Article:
Effects of coverage depth at low and high divergence levels on variant call completeness. A) Percent of indels called correctly out of all indels for a reference-sample pair; B) Percent of SNPs called correctly out of all SNPs for a reference-sample pair. Squares and circles represent data points for low and high divergence samples, respectively. Best-fit linear relationships shown for low (solid lines) and high (dashed lines) divergence samples for A) and B). Equations and R2 values for best-fit linear relationships are A) y = 3.9704x + 0.4293, R2 = 0.92759 (low divergence); y = 2.8566x + 0.411, R2 = 0.91455 (high divergence); B) y = 5.5174x + 2.3014, R2 = 0.92406 (low divergence); y = 3.1491x + 1.6574, R2 = 0.90764 (high divergence). Slopes for low versus high divergence samples are not significantly different in A) or B) at P < 0.05; however, percentage of variants found regressed on divergence level is significant at P < 0.05 and P < 0.001 for A) and B), respectively.

Recovery of homozygous versus heterozygous variants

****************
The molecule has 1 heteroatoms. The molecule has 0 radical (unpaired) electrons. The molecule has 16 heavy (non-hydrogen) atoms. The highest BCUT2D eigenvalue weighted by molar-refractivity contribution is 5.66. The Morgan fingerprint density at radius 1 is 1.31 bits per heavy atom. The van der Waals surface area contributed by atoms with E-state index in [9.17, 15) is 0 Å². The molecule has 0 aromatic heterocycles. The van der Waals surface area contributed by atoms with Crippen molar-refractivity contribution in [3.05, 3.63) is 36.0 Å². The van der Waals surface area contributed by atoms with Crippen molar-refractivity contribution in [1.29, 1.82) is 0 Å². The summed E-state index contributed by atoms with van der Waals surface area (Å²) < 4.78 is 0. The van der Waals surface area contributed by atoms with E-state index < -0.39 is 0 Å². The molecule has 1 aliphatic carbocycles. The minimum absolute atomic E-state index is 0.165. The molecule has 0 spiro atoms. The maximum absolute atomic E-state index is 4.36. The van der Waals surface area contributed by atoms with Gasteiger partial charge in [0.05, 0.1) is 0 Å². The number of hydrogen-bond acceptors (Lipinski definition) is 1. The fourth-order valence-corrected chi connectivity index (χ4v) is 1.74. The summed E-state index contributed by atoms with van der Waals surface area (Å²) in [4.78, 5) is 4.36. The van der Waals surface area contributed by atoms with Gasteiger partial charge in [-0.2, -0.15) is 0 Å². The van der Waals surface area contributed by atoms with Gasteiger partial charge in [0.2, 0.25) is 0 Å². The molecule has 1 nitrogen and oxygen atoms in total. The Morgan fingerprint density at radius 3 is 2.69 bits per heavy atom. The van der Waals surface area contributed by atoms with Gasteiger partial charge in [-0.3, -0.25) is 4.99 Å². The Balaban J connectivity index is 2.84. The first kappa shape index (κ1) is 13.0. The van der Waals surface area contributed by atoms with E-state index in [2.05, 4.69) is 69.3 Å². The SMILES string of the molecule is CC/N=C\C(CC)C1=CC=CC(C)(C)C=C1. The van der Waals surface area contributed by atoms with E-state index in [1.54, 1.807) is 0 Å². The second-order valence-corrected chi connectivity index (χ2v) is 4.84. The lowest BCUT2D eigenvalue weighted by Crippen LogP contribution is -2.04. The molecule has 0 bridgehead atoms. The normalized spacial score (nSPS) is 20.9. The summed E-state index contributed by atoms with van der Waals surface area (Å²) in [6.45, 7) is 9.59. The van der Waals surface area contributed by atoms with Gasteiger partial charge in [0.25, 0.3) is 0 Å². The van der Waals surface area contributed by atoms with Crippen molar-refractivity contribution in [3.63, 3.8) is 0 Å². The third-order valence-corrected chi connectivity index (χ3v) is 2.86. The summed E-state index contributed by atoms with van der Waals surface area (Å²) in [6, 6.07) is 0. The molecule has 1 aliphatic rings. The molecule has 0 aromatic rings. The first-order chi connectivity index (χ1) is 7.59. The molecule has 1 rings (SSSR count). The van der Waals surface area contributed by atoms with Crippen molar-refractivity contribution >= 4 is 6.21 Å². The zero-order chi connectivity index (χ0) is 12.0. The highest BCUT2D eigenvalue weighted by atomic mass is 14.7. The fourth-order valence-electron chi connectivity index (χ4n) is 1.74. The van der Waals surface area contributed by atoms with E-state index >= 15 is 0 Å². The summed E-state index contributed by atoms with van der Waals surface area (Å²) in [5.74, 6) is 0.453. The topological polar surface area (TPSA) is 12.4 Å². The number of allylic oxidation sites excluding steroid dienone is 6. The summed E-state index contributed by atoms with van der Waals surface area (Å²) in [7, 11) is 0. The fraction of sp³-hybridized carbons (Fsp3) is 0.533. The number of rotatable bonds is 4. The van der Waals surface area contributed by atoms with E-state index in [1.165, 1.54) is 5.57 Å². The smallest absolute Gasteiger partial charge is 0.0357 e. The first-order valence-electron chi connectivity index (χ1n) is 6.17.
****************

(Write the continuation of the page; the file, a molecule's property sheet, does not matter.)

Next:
We observed for both SNP and indel recovery at both levels of divergence that ratios of homozygous to heterozygous variant calls approached their expected values with increasing coverage depth (Figure 4, Additional file 4), but closely approached expected values only for SNPs at the highest coverage depth tested (16×). Neither GC content, read length or damage level significantly affected ratios of homozygous to heterozygous variant calls, with the exception of a slight negative correlation between read length and SNP homozygous to heterozygous ratios at high divergence. The impact of read length in this case was more than an order of magnitude less than that of coverage depth.